of the church of Gotha – were sent to London and held conferences with the Anglican bishops and clergy in the archbishop’s palace at Lambeth
Lambeth Palace
Lambeth Palace is the official London residence of the Archbishop of Canterbury in England. It is located in Lambeth, on the south bank of the River Thames a short distance upstream of the Palace of Westminster on the opposite shore. It was acquired by the archbishopric around 1200...

 for several months. The Germans presented, as a basis of agreement, a number of Articles based on the Lutheran Confession of Augsburg. Bishops Tunstall
Cuthbert Tunstall
Cuthbert Tunstall was an English Scholastic, church leader, diplomat, administrator and royal adviser...

, Stokesley
John Stokesley
John Stokesley was an English church leader who was Catholic Bishop of London during the reign of Henry VIII.He was born at Collyweston in Northamptonshire, and became a fellow of Magdalen College, Oxford in 1495, serving also as a lecturer. In 1498 he was made principal of Magdalen Hall, and in...

 and others were not won over by these Protestant arguments and did everything they could to avoid agreement. They were willing to separate from Rome, but their plan was to unite with the Greek Church
Greek Orthodox Church
The Greek Orthodox Church is the body of several churches within the larger communion of Eastern Orthodox Christianity sharing a common cultural tradition whose liturgy is also traditionally conducted in Koine Greek, the original language of the New Testament...

 and not with the evangelical Protestants on the continent. The bishops also refused to eliminate what the Germans called the "Abuses" (e.g. private Masses, celibacy of the clergy, invocation of saints) allowed by the Anglican Church. Stokesley considered these customs to be essential because the Greek Church practised them. In opposition, Cranmer favoured a union with German Protestants. The king, unwilling to break with Catholic
Catholic
The word catholic comes from the Greek phrase , meaning "on the whole," "according to the whole" or "in general", and is a combination of the Greek words meaning "about" and meaning "whole"...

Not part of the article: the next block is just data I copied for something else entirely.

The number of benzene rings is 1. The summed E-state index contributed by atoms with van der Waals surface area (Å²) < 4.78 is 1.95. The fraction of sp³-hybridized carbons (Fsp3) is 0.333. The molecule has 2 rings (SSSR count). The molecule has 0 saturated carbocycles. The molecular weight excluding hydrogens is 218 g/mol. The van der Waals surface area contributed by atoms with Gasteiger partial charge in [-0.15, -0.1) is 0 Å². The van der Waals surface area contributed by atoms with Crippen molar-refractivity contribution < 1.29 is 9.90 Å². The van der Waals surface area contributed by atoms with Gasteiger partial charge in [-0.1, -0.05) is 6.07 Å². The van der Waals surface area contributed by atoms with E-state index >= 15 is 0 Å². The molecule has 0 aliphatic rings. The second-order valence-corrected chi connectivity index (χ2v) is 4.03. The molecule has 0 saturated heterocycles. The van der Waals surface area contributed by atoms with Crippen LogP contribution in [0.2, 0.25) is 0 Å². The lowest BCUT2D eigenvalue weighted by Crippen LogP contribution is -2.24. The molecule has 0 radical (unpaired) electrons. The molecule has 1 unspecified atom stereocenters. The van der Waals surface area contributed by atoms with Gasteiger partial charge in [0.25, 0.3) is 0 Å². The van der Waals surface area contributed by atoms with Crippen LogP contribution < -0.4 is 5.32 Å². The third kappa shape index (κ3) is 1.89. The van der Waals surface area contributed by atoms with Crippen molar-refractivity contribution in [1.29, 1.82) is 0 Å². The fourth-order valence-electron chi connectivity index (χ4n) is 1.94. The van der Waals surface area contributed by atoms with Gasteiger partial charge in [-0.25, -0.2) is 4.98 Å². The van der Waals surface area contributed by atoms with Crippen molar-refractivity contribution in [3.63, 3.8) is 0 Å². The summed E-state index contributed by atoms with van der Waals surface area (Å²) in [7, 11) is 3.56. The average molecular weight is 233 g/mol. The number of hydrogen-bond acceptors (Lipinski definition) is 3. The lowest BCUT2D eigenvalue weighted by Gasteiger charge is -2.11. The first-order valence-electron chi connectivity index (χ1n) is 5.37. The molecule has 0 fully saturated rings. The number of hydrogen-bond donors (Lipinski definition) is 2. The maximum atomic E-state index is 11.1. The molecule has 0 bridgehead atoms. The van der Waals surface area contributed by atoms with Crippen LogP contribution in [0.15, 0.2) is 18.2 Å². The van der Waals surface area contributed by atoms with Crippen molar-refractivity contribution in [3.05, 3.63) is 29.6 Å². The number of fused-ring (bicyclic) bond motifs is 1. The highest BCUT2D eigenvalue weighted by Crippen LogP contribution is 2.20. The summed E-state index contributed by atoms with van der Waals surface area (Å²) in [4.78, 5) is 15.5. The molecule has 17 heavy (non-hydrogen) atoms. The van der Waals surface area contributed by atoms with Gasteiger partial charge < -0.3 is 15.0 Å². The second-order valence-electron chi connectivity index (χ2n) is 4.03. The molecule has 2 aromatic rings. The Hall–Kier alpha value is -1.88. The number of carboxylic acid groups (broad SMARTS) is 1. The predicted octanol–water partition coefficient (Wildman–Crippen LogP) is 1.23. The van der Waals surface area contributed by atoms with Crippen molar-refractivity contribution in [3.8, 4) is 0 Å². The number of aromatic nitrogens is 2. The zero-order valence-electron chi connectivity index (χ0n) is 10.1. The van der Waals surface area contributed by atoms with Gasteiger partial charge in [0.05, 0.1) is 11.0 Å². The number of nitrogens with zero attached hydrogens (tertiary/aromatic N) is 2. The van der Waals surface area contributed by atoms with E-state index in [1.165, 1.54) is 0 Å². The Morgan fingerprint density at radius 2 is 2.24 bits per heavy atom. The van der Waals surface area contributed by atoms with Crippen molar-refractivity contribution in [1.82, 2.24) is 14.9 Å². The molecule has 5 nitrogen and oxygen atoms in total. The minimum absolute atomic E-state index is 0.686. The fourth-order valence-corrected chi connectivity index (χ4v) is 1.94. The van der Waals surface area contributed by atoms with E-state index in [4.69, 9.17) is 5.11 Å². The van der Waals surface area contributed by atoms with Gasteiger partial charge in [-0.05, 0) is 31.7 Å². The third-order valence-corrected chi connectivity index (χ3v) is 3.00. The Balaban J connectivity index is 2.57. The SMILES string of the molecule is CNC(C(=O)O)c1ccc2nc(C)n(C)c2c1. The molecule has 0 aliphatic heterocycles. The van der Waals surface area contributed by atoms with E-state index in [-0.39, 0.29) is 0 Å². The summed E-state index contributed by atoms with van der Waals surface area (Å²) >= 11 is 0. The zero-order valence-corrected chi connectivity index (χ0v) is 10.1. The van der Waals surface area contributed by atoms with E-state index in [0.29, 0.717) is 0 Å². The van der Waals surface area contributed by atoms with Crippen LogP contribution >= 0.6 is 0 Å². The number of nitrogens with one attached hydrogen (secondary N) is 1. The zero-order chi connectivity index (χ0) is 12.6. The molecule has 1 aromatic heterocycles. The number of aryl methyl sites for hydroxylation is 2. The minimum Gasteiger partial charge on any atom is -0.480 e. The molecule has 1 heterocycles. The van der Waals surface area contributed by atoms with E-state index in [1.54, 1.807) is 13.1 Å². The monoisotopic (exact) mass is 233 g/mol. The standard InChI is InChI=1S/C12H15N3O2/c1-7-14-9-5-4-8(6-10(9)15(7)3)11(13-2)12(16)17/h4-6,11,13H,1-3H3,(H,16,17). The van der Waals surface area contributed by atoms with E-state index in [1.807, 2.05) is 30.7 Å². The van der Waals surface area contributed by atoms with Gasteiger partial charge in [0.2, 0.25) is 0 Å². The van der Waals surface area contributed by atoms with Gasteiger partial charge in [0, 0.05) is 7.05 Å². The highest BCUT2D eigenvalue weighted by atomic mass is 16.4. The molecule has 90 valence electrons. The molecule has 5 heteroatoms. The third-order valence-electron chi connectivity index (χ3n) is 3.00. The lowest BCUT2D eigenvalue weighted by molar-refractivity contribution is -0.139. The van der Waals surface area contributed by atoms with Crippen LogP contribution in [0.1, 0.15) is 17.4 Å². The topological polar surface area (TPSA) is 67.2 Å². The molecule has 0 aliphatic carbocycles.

practices, dissolved the conference.

Henry had felt uneasy about the appearance of the Lutheran doctors and their theology within his kingdom. On 28 April 1539 Parliament met for the first time in three years. On 5 May, the House of Lords
House of Lords
The House of Lords is the upper house of the Parliament of the United Kingdom. Like the House of Commons, it meets in the Palace of Westminster....

 created a committee with the customary religious balance to examine and determine doctrine. Eleven days later, the Duke of Norfolk
Thomas Howard, 3rd Duke of Norfolk
Thomas Howard, 3rd Duke of Norfolk, KG, Earl Marshal was a prominent Tudor politician. He was uncle to Anne Boleyn and Catherine Howard, two of the wives of King Henry VIII, and played a major role in the machinations behind these marriages...

 noted that the committee had not agreed on anything and proposed that the Lords examine six doctrinal questions which eventually became the basis of the Six Articles. The articles reaffirmed traditional Catholic doctrine on key issues:
  1. transubstantiation
    Transubstantiation
    In Roman Catholic theology, transubstantiation means the change, in the Eucharist, of the substance of wheat bread and grape wine into the substance of the Body and Blood, respectively, of Jesus, while all that is accessible to the senses remains as before.The Eastern Orthodox...

    ,
  2. the reasonableness of withholding of the cup from the laity
    Laity
    In religious organizations, the laity comprises all people who are not in the clergy. A person who is a member of a religious order who is not ordained legitimate clergy is considered as a member of the laity, even though they are members of a religious order .In the past in Christian cultures, the...

     during communion
    Eucharist
    The Eucharist , also called Holy Communion, the Sacrament of the Altar, the Blessed Sacrament, the Lord's Supper, and other names, is a Christian sacrament or ordinance...

    ,
  3. clerical celibacy
    Clerical celibacy
    Clerical celibacy is the discipline by which some or all members of the clergy in certain religions are required to be unmarried. Since these religions consider deliberate sexual thoughts, feelings, and behavior outside of marriage to be sinful, clerical celibacy also requires abstension from these...